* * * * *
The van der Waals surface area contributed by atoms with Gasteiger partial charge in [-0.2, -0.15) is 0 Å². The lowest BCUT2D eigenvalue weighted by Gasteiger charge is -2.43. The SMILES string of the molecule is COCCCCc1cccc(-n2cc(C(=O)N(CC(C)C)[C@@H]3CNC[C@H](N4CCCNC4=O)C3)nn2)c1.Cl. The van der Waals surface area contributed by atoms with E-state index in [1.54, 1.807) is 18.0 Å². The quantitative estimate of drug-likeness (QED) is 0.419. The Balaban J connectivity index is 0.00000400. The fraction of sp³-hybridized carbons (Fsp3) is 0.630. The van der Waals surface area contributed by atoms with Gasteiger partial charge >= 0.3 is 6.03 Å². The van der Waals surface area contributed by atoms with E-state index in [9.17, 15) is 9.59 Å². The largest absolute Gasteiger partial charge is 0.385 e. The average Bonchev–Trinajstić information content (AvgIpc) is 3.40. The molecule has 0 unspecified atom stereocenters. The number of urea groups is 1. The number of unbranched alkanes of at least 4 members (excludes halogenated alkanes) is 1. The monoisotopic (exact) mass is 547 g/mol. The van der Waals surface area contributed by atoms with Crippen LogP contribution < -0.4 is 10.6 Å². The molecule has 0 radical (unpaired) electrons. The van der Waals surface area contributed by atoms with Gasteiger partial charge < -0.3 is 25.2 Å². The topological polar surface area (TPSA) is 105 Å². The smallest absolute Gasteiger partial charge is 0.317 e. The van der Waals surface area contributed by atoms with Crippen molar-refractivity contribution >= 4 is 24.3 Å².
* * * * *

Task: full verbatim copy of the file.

The van der Waals surface area contributed by atoms with Gasteiger partial charge in [-0.2, -0.15) is 0 Å². The lowest BCUT2D eigenvalue weighted by Gasteiger charge is -2.43. The SMILES string of the molecule is COCCCCc1cccc(-n2cc(C(=O)N(CC(C)C)[C@@H]3CNC[C@H](N4CCCNC4=O)C3)nn2)c1.Cl. The van der Waals surface area contributed by atoms with E-state index in [1.54, 1.807) is 18.0 Å². The quantitative estimate of drug-likeness (QED) is 0.419. The Balaban J connectivity index is 0.00000400. The fraction of sp³-hybridized carbons (Fsp3) is 0.630. The van der Waals surface area contributed by atoms with Gasteiger partial charge >= 0.3 is 6.03 Å². The van der Waals surface area contributed by atoms with E-state index in [9.17, 15) is 9.59 Å². The largest absolute Gasteiger partial charge is 0.385 e. The average Bonchev–Trinajstić information content (AvgIpc) is 3.40. The molecule has 0 unspecified atom stereocenters. The number of urea groups is 1. The number of unbranched alkanes of at least 4 members (excludes halogenated alkanes) is 1. The monoisotopic (exact) mass is 547 g/mol. The van der Waals surface area contributed by atoms with Crippen LogP contribution < -0.4 is 10.6 Å². The molecule has 0 radical (unpaired) electrons. The van der Waals surface area contributed by atoms with Gasteiger partial charge < -0.3 is 25.2 Å². The topological polar surface area (TPSA) is 105 Å². The smallest absolute Gasteiger partial charge is 0.317 e. The van der Waals surface area contributed by atoms with Crippen molar-refractivity contribution >= 4 is 24.3 Å².